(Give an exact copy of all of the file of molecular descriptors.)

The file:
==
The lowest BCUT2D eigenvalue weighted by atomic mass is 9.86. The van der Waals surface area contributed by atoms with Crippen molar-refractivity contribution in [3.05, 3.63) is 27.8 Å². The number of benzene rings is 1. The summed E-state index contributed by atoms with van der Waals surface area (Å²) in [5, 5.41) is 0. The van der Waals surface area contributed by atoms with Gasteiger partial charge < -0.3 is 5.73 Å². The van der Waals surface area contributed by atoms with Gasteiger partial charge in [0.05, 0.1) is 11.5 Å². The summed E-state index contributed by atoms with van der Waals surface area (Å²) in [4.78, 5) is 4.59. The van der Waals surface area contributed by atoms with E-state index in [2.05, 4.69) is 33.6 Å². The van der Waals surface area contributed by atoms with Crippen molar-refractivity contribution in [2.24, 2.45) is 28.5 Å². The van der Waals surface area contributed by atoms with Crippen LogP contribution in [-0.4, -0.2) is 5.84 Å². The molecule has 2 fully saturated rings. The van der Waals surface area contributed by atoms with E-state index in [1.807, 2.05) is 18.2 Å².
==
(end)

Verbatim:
The lowest BCUT2D eigenvalue weighted by atomic mass is 9.86. The van der Waals surface area contributed by atoms with Crippen molar-refractivity contribution in [3.05, 3.63) is 27.8 Å². The number of benzene rings is 1. The summed E-state index contributed by atoms with van der Waals surface area (Å²) in [5, 5.41) is 0. The van der Waals surface area contributed by atoms with Gasteiger partial charge < -0.3 is 5.73 Å². The van der Waals surface area contributed by atoms with Gasteiger partial charge in [0.05, 0.1) is 11.5 Å². The summed E-state index contributed by atoms with van der Waals surface area (Å²) in [4.78, 5) is 4.59. The van der Waals surface area contributed by atoms with E-state index in [2.05, 4.69) is 33.6 Å². The van der Waals surface area contributed by atoms with Crippen molar-refractivity contribution in [2.24, 2.45) is 28.5 Å². The van der Waals surface area contributed by atoms with Crippen LogP contribution in [-0.4, -0.2) is 5.84 Å². The molecule has 2 fully saturated rings. The van der Waals surface area contributed by atoms with E-state index in [1.807, 2.05) is 18.2 Å².